Still, it took me nearly 40 miles to catch the final swimmer who had made it out of the water ahead of me, and in the meantime, another cyclist rode by me so fast that I thought he was on a team or relay division. So I rode into transition 90 seconds behind this guy, who it turns out was NOT on a team but was an individual competitor. Third place rode in just about a minute behind me.
Here I am coming off the bike:
Mentally, I've had a hard time this season both "catching" other runners ahead of me and running a strong half-marathon, so I knew I was at a bit of a disadvantage chasing and being chased. I put my head down and starting charging, knowing that 90+ seconds is a good chunk of time to make up, but is do-able.
Unfortunately, halfway through the run, at the 10K mark, I split 1st place and he was 2:15 ahead of me. To make matters worse, 3rd place was just 15 seconds behind me. So I was stuck in a very unsettling sandwich.
At that point, I really though I'd let my Tri-Fecta slip away. A third place finish seemed inevitable.
This is the point during a race where I go drill sergeant on myself...
"How BAD do you want this?"
"C'mon how much are you willing to hurt?"
"Go big or go home, Ben."
"Yo momma is an ugly cow."
HAHA. Sorry about that last one, Mom. I know you read these race reports.
Well, my "positive" self-talk worked. I grit my teeth, set my chin, and went to my pain-cave. DEEP into my pain cave. At 15K, I had opened up the gap on 3rd place to sixty seconds and was 10 seconds behind the leader.
I flew by him, and started counting. I've been passed my fair share of times, and I know that when you get passed, your instinct is to go with the guy that passed you. So I dug in and counted to 200, hoping to demoralize him.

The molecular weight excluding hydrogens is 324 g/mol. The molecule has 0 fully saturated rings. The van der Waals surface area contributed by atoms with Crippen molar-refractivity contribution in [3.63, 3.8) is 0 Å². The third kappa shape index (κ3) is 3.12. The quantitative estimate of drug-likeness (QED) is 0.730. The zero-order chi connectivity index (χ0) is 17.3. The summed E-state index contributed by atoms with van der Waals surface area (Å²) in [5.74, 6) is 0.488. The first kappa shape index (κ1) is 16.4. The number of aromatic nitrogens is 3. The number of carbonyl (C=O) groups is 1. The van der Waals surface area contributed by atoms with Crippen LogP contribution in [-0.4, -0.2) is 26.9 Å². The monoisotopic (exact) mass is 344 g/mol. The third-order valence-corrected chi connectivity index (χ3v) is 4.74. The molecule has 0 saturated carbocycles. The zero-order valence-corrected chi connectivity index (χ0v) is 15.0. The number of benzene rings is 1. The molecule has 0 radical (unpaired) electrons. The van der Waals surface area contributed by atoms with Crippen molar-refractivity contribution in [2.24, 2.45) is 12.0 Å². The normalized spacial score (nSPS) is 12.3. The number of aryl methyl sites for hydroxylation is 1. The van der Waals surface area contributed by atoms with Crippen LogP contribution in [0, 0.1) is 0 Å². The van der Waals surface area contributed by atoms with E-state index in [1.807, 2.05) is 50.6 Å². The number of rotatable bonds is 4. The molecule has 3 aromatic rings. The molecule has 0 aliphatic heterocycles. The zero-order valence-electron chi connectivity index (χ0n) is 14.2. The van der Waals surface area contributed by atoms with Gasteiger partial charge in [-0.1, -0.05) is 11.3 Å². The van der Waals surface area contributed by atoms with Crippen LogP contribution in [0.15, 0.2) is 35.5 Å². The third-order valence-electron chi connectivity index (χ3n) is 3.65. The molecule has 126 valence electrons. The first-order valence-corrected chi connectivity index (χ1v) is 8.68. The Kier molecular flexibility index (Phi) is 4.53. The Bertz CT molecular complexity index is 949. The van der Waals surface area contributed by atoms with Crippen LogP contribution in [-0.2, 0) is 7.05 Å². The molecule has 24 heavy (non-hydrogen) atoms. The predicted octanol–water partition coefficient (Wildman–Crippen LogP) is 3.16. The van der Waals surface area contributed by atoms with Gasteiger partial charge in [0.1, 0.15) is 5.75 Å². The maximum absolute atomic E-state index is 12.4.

It worked, and when I looked back, he was a non-issue.
About 5 minutes later, my body started shutting down. By this time, I was just past the 11 mile mark, and the engine was over-heating. I knew I had to cool down my core, so I walked for 30 seconds, took a few deep breaths, and then made the final attack.
The final 4K were a bit of a blur, not because I was running that fast, but because my vision was blurry and the blood was pounding in my ears. It was really hurting, but I wanted the finish line worse than it hurt. At this point, I knew nobody was going to catch me, but now I just wanted to see how fast I could finish.
The final sprint to the finish line (the other finishers were in the simultaneous Olympic distance race).
(notice the hot photographer in the background, my wife...)
Turns out I was 8 minutes faster than last year (that's HUGE for a Half-Ironman), as I crossed the finish line in 4:26 and got my Tri-Fecta.
Three wins in seven days - a huge confidence booster going into Kona, and a veritable crapload of USA Triathlon points, which help towards the national ranking.
Half-Ironman nutrition: 45 minutes prior: 45 minutes prior: 2 delta-E's and 6 Enerprime, Millennium Sports Cordygen VO2 and Carnage. During race: 9 GU Roctanes and 8 Millennium Sports Athlytes on the bike, half a banana and 6 Athlytes on the run. I've also started adding Peter Gillham's NutraRev pre-race, taking with the delta-E.
So what's next? I'm flying down to ***Las Vegas*** on Wednesday to bring you Interbike reporting straight from http://www.everymantri.com (Interbike is the world's biggest cycling/triathlon expo).
On Monday, I'll be at a top secret meeting in ***San Francisco*** to plan the release of an AWESOME new business that I can't tell you anything about yet.
Then I'll come back for a few days, and it will be off to ***Kona, Hawaii*** with Mom, Dad, my wife Jessa, my sister Rosie and my twin boys for Ironman World Championships - where I'll be doing Ford and Timex sponsored media coverage for http://www.everymantri.com and of course, racing in the Super Bowl of triathlon.
So stay posted for lots of fresh content and videos over the next few weeks.
OK, here's the sponsor digs I promised you: